Tag Archives: Simon Reade

Privates’ Lives

PRIVATE PEACEFUL

Belgrade Theatre, Coventry, Tuesday 17th May 2022

Michael ‘War Horse’ Morpurgo’s novel is brought to life in this effective adaptation by Simon Reade and Nottingham Playhouse.  It’s the story of the Peaceful brothers, Tommo and Charlie, and their nigh-on idyllic childhood in pre-war Devon.  Throughout the course of one night of sentry duty in the trenches, Private Tommo Peaceful narrates his life story up to this moment, the action slickly transitioning into flashbacks with the wave of an army blanket and a lighting change.  The story flows seamlessly and moves on a quite a lick, but there’s still plenty of time for us to engage with the characters and their tribulations.

War takes the brothers to France, where they encounter all the usual tropes of WWI drama: the trenches, the rats, the lice, the unreasonable officers, the futility, the waste of life… Everything except a war poet, in fact.  The scenes here contrast sharply with the comparative rosiness of life at home, delivered with a sense of urgency: Tommo must get his story told before morning comes.  We find out why in a devastating denouement.

As Tommo,  Daniel Rainford is splendid, never leaving the stage.  We see him grow up before our eyes, as he and Charlie fall for the same girl, disrespect the pompous lord of the manor, and generally form the fraternal bond that will see them through to the end.  Tom Kanji makes a strong impression as the older brother, while Liyah Summers is sweet and appealing as their shared love object.  Emma Manton is both tough and sympathetic as the mother, bringing up the boys on her own and striving to keep the roof over their heads.  Robert Evans as the older brother with learning difficulties shows us the prejudices of the age, but surely the hardest working and most versatile member of the cast is John Dougall, appearing in the widest range of roles from the ill-fated father, to the vicar, the great aunt, and various military men.

It’s an engaging story, if a little cliched.  Director Elle While keeps things flowing, with sudden changes of mood and location jarring us out of the present and into the past and back again.  It’s a children’s story so we are spared the worst excesses of conditions, with the horrors of war only hinted at rather than depicted.  What comes through very strongly is the injustice of the treatment of so-called ‘cowards’ and conscientious objectors.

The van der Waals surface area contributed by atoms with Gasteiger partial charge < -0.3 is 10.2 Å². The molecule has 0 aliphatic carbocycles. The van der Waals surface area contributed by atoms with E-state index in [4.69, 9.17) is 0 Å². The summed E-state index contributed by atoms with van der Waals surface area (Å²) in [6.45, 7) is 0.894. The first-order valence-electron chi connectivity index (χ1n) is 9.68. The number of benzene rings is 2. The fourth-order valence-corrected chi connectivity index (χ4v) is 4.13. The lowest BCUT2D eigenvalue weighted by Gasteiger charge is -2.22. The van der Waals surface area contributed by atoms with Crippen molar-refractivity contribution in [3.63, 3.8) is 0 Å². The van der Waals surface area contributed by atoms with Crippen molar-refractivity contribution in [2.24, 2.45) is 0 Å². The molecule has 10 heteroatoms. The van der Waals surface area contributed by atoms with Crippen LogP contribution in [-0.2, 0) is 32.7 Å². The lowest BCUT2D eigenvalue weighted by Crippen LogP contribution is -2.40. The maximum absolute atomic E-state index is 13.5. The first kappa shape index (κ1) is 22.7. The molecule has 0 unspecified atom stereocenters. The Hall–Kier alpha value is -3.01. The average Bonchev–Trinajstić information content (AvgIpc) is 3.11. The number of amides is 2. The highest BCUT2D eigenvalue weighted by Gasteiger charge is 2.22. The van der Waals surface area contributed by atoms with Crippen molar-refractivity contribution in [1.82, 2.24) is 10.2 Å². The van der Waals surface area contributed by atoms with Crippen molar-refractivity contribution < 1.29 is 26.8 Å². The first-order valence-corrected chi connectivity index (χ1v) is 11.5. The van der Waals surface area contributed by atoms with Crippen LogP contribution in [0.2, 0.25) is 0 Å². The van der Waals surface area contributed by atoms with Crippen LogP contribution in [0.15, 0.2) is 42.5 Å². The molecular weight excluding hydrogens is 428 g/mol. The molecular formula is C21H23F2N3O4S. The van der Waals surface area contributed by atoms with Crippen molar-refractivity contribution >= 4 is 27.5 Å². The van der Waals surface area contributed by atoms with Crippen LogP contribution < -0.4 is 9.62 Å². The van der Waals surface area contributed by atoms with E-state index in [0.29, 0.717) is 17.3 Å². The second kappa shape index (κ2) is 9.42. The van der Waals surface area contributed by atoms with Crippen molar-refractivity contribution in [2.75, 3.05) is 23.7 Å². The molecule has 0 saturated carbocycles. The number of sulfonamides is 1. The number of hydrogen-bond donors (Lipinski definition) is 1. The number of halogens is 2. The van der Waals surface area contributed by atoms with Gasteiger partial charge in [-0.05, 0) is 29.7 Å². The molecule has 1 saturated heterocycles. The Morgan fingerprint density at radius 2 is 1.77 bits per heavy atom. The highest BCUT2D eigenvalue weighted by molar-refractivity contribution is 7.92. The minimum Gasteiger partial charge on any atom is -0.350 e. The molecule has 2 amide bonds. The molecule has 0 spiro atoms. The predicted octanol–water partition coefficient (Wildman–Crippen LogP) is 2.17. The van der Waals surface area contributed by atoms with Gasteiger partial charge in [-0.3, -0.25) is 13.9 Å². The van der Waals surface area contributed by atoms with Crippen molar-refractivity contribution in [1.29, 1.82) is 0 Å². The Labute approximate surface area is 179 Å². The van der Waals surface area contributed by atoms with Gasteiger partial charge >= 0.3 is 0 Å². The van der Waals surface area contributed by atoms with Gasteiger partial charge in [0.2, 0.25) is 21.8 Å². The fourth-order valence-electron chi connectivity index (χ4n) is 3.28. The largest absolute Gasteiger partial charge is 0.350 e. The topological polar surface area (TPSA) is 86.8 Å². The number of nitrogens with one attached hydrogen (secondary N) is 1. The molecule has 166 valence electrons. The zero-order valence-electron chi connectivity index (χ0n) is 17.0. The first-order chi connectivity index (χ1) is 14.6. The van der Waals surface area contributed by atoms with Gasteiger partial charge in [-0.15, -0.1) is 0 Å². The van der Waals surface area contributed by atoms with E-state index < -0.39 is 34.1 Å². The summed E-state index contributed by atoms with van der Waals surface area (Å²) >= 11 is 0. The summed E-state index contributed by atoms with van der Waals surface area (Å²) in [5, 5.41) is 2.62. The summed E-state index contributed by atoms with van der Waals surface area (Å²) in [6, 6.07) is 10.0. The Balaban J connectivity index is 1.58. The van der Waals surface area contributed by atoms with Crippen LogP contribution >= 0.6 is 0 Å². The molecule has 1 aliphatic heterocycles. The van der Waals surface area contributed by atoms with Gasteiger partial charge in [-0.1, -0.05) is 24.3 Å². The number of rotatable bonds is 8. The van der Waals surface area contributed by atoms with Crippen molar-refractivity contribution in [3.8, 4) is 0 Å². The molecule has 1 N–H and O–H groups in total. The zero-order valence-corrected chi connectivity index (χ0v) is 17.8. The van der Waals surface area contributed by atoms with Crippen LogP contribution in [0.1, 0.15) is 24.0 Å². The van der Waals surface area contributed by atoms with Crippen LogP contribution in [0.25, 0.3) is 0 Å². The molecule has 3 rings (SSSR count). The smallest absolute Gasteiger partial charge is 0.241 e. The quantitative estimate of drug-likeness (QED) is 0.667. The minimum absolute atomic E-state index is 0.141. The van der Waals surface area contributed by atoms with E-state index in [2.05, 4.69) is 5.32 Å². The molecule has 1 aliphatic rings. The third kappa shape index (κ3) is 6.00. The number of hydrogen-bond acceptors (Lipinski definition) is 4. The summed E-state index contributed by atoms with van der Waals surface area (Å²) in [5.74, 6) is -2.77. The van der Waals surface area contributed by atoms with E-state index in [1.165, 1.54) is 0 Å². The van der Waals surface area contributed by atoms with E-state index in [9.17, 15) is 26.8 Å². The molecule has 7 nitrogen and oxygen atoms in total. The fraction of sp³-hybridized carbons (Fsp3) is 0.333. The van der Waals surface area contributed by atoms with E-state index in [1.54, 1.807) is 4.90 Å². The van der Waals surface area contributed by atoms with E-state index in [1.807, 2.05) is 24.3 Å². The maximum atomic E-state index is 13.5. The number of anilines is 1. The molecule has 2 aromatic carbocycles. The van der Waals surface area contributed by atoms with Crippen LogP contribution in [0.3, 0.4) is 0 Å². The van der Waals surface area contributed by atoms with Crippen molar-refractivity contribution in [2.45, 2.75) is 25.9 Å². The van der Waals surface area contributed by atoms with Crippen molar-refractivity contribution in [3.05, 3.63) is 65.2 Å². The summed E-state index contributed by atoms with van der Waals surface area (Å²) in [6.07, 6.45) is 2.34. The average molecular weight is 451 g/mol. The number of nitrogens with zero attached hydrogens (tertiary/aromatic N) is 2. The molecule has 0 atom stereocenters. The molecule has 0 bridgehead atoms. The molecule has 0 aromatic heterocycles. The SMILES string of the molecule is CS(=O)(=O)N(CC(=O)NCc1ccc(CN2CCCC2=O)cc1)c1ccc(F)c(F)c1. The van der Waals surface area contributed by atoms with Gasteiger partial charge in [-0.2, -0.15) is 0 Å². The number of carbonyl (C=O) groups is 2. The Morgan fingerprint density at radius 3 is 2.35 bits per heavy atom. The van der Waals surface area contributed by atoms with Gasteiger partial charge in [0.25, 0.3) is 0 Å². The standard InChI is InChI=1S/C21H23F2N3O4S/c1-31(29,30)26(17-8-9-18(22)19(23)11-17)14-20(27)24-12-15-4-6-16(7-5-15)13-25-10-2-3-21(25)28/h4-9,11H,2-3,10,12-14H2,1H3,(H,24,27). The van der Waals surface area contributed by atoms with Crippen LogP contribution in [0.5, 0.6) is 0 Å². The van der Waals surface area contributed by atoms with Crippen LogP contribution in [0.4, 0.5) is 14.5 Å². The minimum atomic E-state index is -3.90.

Matt Haskins’s lighting and Dan Balfour’s sound design enhance the storytelling, which is played out on Lucy Sierra’s remarkable set that conveys both homeland and war zone at the same time – thin branches curling in the air are also the barbed wire of the battlefield; mounds of sandbags suggest the rolling landscape…

This is a high-quality production reminding us of the huge waste of the First World War, and sadly, there are parallels with the world today, as Ukrainian men are recruited to defend their country against invaders, and once again thousands of lives are being lost on European soil.

☆ ☆ ☆ ☆

Daniel Rainford in a Peaceful moment (Photo: Manuel Harlan)

Bostin’ Austen

PRIDE AND PREJUDICE

The REP, Birmingham, Tuesday 8th November, 2017

 

Not the Donald Trump story but Jane Austen’s finest and funniest novel, brought to the stage in this touring production by Regent’s Park Theatre, in a sparkling adaptation by Simon Reade.

Reade captures the wit of the dialogue and the spirit of each character, and director Deborah Bruce includes moments of broader comedy, as well as linking scenes with stylised sequences that evoke both period, character and storytelling.  Choreography plays a huge part in creating atmosphere and adding to the fun, courtesy of movement director Sian Williams and beautiful, haunting music composed by Lillian Henley.  The characters, dressed by Tom Piper, inhabit the elegant revolving set (designed by Max Jones) – decorative railings and sweeping staircases serve for all locations, aided by Tina Machugh’s expressive lighting.  Production values are high and the excellent cast lives up to them.

Felicity Montagu is in superb form as Mrs Bennet, desperate to marry off her five daughters to whomever crosses their path.  Matthew Kelly is equally delightful as her long-suffering husband and the indulgent father of his brood.  Of the girls, Hollie Edwin certainly looks the part as the pretty one, Jane, and Mari Izzard bounces around as the spirited one, Lydia.  Of course, it is Elizabeth who is our focus, winningly played by Tafline Steen, tempering Elizabeth’s headstrong nature with charm and humour.  Benjamin Dilloway towers over proceedings as a sour-faced but handsome Mr Darcy and it’s not long before we are willing the pair to get together, in this quintessential rom-com.

There is strong support from Steven Meo as the insufferable parson Mr Collins and Daniel Abbott is a suitably dashing and roguish Mr Wickham.  Dona Croll impresses as the haughty Lady Catherine De Bourgh, a forerunner of Lady Bracknell, and I also like Kirsty Rider’s snobbish Miss Caroline.

Elizabeth and Darcy may be the stars but it is the double-act of Montagu and Kelly, two seasoned performers with exquisite comic timing, that have the star quality among this comparatively young and inexperienced ensemble.  Mr and Mrs Bennet are a joy to behold.

Delivered with a lightness of touch, this is an utterly charming evening at the theatre, a refreshing retelling of the classic tale.  Austen seems as fresh and funny as she ever was and her wry observations of human nature, albeit in a rarefied and bygone milieu, still delight and ring true.

matthew-kelly-felicity-montagu-as-mr-mrs-bennet_-photo-johan-persson

Felicity Montagu and Matthew Kelly stealing the show (Photo: Johan Persson)